The only cosmic ray component that passes through the Earth is neutrinos. But you don't have to worry about them fogging your film because they also pass through your film.
The radiation environment in space is very different than on the surface of the Earth. The primary cosmic rays contain energetic charged particles such as protons and heavier nuclei. These are hard to stop with shielding without producing additional radiation, hence the idea of polyethylene for a Mars mission. These primary particles never reach the surface of the Earth because of the Earth's magnetic field and atmosphere (otherwise we would be dead or have a very high rate of cancer). Plastic is not a good shielding material for the secondary cosmic rays at ground level, nor for the radiation from natural radioactive isotopes.
Lead is a good shielding material. But it is expensive. More of a cheaper material might be more cost effective. The film shield bags are rather thin -- they are designed to block low-energy x-rays. Thicker lead or some other material like thicker steel might work better.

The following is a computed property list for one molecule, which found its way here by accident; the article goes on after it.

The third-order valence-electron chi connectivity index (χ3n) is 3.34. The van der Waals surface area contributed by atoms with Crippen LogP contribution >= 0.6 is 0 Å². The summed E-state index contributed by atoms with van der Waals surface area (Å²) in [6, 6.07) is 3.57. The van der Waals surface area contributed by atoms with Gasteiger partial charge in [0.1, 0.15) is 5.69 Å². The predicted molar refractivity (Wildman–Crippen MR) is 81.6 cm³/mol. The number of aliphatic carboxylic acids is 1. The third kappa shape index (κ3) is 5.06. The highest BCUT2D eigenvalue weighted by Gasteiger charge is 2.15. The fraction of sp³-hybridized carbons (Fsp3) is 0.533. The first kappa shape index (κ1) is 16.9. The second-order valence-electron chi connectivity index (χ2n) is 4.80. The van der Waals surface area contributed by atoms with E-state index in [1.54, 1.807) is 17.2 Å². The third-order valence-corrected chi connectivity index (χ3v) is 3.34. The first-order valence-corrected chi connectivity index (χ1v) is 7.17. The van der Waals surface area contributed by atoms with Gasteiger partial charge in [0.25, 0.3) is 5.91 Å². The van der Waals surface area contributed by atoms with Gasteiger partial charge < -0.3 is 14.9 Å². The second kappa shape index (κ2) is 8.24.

I remember reading that for long-term storage of film, Kodak uses an old salt mine. The most penetrating cosmic ray component (ignoring the neutrinos, which are so weakly interacting that they don't matter) are the muons. It takes tens of meters of material to block muons, so a mine is a good approach -- obviously out-of-scope for putting in your freezer. But not any mine will do -- granite or similar rocks are likely to contain uranium or thorium, and so will contribute a background radioactivity.
So, yes, shielding will probably help extend the lifetime of frozen film against fogging, but I don't know whether the lead bags sold to shield film from airport x-ray machines are thick enough to make much difference.